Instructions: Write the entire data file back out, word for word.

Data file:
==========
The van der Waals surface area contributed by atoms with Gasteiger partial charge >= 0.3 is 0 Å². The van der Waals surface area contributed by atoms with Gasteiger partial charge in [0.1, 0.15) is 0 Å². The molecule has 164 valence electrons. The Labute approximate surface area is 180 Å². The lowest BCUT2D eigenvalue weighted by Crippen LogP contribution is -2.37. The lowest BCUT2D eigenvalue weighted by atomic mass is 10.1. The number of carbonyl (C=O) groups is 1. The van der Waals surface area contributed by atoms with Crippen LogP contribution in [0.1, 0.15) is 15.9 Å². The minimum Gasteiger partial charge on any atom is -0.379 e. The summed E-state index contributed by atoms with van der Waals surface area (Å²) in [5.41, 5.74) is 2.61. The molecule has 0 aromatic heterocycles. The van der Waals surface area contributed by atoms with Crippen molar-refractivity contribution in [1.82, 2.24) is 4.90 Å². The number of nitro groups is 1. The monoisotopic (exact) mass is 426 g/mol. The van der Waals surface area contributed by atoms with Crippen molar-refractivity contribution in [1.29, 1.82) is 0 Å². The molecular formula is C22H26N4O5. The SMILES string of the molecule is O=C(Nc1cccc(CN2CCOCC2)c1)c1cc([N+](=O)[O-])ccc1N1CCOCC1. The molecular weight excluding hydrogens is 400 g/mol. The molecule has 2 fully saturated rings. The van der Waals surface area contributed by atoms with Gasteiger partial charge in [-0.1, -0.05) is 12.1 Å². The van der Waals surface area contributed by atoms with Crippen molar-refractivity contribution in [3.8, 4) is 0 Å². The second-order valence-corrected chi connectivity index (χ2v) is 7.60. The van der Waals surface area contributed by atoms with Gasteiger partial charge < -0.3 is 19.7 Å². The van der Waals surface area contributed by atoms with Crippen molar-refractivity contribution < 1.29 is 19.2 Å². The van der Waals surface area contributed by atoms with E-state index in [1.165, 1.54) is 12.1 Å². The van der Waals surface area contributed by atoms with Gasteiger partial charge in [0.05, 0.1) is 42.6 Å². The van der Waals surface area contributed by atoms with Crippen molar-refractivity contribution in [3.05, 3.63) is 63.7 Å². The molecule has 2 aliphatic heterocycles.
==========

The van der Waals surface area contributed by atoms with Gasteiger partial charge >= 0.3 is 0 Å². The van der Waals surface area contributed by atoms with Gasteiger partial charge in [0.1, 0.15) is 0 Å². The molecule has 164 valence electrons. The Labute approximate surface area is 180 Å². The lowest BCUT2D eigenvalue weighted by Crippen LogP contribution is -2.37. The lowest BCUT2D eigenvalue weighted by atomic mass is 10.1. The number of carbonyl (C=O) groups is 1. The van der Waals surface area contributed by atoms with Crippen LogP contribution in [0.1, 0.15) is 15.9 Å². The minimum Gasteiger partial charge on any atom is -0.379 e. The summed E-state index contributed by atoms with van der Waals surface area (Å²) in [5.41, 5.74) is 2.61. The molecule has 0 aromatic heterocycles. The van der Waals surface area contributed by atoms with Crippen molar-refractivity contribution in [1.82, 2.24) is 4.90 Å². The number of nitro groups is 1. The monoisotopic (exact) mass is 426 g/mol. The van der Waals surface area contributed by atoms with Crippen molar-refractivity contribution in [1.29, 1.82) is 0 Å². The molecular formula is C22H26N4O5. The SMILES string of the molecule is O=C(Nc1cccc(CN2CCOCC2)c1)c1cc([N+](=O)[O-])ccc1N1CCOCC1. The molecular weight excluding hydrogens is 400 g/mol. The molecule has 2 fully saturated rings. The van der Waals surface area contributed by atoms with Gasteiger partial charge in [-0.1, -0.05) is 12.1 Å². The van der Waals surface area contributed by atoms with Crippen molar-refractivity contribution in [3.8, 4) is 0 Å². The second-order valence-corrected chi connectivity index (χ2v) is 7.60. The van der Waals surface area contributed by atoms with Gasteiger partial charge < -0.3 is 19.7 Å². The van der Waals surface area contributed by atoms with Crippen molar-refractivity contribution < 1.29 is 19.2 Å². The van der Waals surface area contributed by atoms with E-state index in [1.165, 1.54) is 12.1 Å². The van der Waals surface area contributed by atoms with Gasteiger partial charge in [0.05, 0.1) is 42.6 Å². The van der Waals surface area contributed by atoms with Crippen molar-refractivity contribution in [3.05, 3.63) is 63.7 Å². The molecule has 2 aliphatic heterocycles.